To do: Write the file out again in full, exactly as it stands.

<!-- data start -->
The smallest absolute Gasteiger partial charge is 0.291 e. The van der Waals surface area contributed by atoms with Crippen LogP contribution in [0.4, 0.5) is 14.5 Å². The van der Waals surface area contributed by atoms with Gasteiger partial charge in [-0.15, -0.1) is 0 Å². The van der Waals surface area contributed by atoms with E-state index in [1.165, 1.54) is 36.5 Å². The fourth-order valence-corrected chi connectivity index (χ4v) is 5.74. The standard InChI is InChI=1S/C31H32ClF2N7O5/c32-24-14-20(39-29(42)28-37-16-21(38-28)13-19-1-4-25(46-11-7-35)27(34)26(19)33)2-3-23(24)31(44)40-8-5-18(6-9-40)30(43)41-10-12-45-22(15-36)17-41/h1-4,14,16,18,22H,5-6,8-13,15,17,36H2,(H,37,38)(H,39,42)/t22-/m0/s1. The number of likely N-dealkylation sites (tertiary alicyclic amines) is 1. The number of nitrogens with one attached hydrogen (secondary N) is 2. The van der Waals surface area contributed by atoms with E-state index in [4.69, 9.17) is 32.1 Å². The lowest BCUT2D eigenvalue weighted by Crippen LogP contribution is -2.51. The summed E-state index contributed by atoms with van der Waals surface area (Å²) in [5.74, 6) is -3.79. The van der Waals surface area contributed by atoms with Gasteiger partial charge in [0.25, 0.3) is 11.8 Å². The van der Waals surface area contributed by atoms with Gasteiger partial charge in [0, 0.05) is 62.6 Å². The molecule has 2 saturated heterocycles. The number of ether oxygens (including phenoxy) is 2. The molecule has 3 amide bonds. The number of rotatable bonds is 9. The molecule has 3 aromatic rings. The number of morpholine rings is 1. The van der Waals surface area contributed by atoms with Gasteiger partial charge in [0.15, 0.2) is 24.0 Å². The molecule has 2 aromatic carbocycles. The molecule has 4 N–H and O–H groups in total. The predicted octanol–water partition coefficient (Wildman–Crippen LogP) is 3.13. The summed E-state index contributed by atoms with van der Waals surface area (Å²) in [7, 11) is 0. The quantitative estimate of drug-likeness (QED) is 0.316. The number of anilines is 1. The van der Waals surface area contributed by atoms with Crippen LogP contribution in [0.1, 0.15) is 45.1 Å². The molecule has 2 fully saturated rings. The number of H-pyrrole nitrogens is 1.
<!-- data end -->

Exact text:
The smallest absolute Gasteiger partial charge is 0.291 e. The van der Waals surface area contributed by atoms with Crippen LogP contribution in [0.4, 0.5) is 14.5 Å². The van der Waals surface area contributed by atoms with Gasteiger partial charge in [-0.15, -0.1) is 0 Å². The van der Waals surface area contributed by atoms with E-state index in [1.165, 1.54) is 36.5 Å². The fourth-order valence-corrected chi connectivity index (χ4v) is 5.74. The standard InChI is InChI=1S/C31H32ClF2N7O5/c32-24-14-20(39-29(42)28-37-16-21(38-28)13-19-1-4-25(46-11-7-35)27(34)26(19)33)2-3-23(24)31(44)40-8-5-18(6-9-40)30(43)41-10-12-45-22(15-36)17-41/h1-4,14,16,18,22H,5-6,8-13,15,17,36H2,(H,37,38)(H,39,42)/t22-/m0/s1. The number of likely N-dealkylation sites (tertiary alicyclic amines) is 1. The number of nitrogens with one attached hydrogen (secondary N) is 2. The van der Waals surface area contributed by atoms with E-state index in [4.69, 9.17) is 32.1 Å². The lowest BCUT2D eigenvalue weighted by Crippen LogP contribution is -2.51. The summed E-state index contributed by atoms with van der Waals surface area (Å²) in [5.74, 6) is -3.79. The van der Waals surface area contributed by atoms with Gasteiger partial charge in [0.25, 0.3) is 11.8 Å². The van der Waals surface area contributed by atoms with Gasteiger partial charge in [0, 0.05) is 62.6 Å². The molecule has 2 saturated heterocycles. The number of ether oxygens (including phenoxy) is 2. The molecule has 3 amide bonds. The number of rotatable bonds is 9. The molecule has 3 aromatic rings. The number of morpholine rings is 1. The van der Waals surface area contributed by atoms with Gasteiger partial charge in [0.15, 0.2) is 24.0 Å². The molecule has 2 aromatic carbocycles. The molecule has 4 N–H and O–H groups in total. The predicted octanol–water partition coefficient (Wildman–Crippen LogP) is 3.13. The summed E-state index contributed by atoms with van der Waals surface area (Å²) in [7, 11) is 0. The quantitative estimate of drug-likeness (QED) is 0.316. The number of anilines is 1. The van der Waals surface area contributed by atoms with Crippen LogP contribution in [0.1, 0.15) is 45.1 Å². The molecule has 2 fully saturated rings. The number of H-pyrrole nitrogens is 1.